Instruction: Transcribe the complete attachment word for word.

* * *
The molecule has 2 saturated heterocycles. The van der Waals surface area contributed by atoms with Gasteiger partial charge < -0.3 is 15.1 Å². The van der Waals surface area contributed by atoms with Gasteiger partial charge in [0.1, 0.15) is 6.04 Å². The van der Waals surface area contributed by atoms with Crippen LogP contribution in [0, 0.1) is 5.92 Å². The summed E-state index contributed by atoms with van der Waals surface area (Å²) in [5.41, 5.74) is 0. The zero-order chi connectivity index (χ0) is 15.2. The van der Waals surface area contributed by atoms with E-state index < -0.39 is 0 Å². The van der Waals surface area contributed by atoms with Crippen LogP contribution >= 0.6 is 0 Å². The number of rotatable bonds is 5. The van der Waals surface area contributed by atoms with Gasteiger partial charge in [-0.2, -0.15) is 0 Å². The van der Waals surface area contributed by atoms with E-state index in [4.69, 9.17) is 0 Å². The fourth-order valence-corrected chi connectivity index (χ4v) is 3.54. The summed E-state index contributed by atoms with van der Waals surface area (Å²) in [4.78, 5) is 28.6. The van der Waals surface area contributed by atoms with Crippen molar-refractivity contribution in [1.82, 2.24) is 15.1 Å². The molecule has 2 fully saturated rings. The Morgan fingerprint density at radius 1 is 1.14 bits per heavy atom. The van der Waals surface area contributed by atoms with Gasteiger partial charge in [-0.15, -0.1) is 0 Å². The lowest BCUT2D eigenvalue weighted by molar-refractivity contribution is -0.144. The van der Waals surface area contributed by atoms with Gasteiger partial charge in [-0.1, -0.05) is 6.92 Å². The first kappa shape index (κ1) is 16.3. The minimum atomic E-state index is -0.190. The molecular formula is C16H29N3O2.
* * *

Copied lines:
The molecule has 2 saturated heterocycles. The van der Waals surface area contributed by atoms with Gasteiger partial charge < -0.3 is 15.1 Å². The van der Waals surface area contributed by atoms with Gasteiger partial charge in [0.1, 0.15) is 6.04 Å². The van der Waals surface area contributed by atoms with Crippen LogP contribution in [0, 0.1) is 5.92 Å². The summed E-state index contributed by atoms with van der Waals surface area (Å²) in [5.41, 5.74) is 0. The zero-order chi connectivity index (χ0) is 15.2. The van der Waals surface area contributed by atoms with E-state index < -0.39 is 0 Å². The van der Waals surface area contributed by atoms with Crippen LogP contribution >= 0.6 is 0 Å². The number of rotatable bonds is 5. The van der Waals surface area contributed by atoms with Gasteiger partial charge in [-0.2, -0.15) is 0 Å². The van der Waals surface area contributed by atoms with E-state index in [4.69, 9.17) is 0 Å². The fourth-order valence-corrected chi connectivity index (χ4v) is 3.54. The summed E-state index contributed by atoms with van der Waals surface area (Å²) in [4.78, 5) is 28.6. The van der Waals surface area contributed by atoms with Crippen molar-refractivity contribution in [1.82, 2.24) is 15.1 Å². The molecule has 2 fully saturated rings. The Morgan fingerprint density at radius 1 is 1.14 bits per heavy atom. The van der Waals surface area contributed by atoms with Gasteiger partial charge in [-0.15, -0.1) is 0 Å². The lowest BCUT2D eigenvalue weighted by molar-refractivity contribution is -0.144. The van der Waals surface area contributed by atoms with Gasteiger partial charge in [-0.1, -0.05) is 6.92 Å². The first kappa shape index (κ1) is 16.3. The minimum atomic E-state index is -0.190. The molecular formula is C16H29N3O2.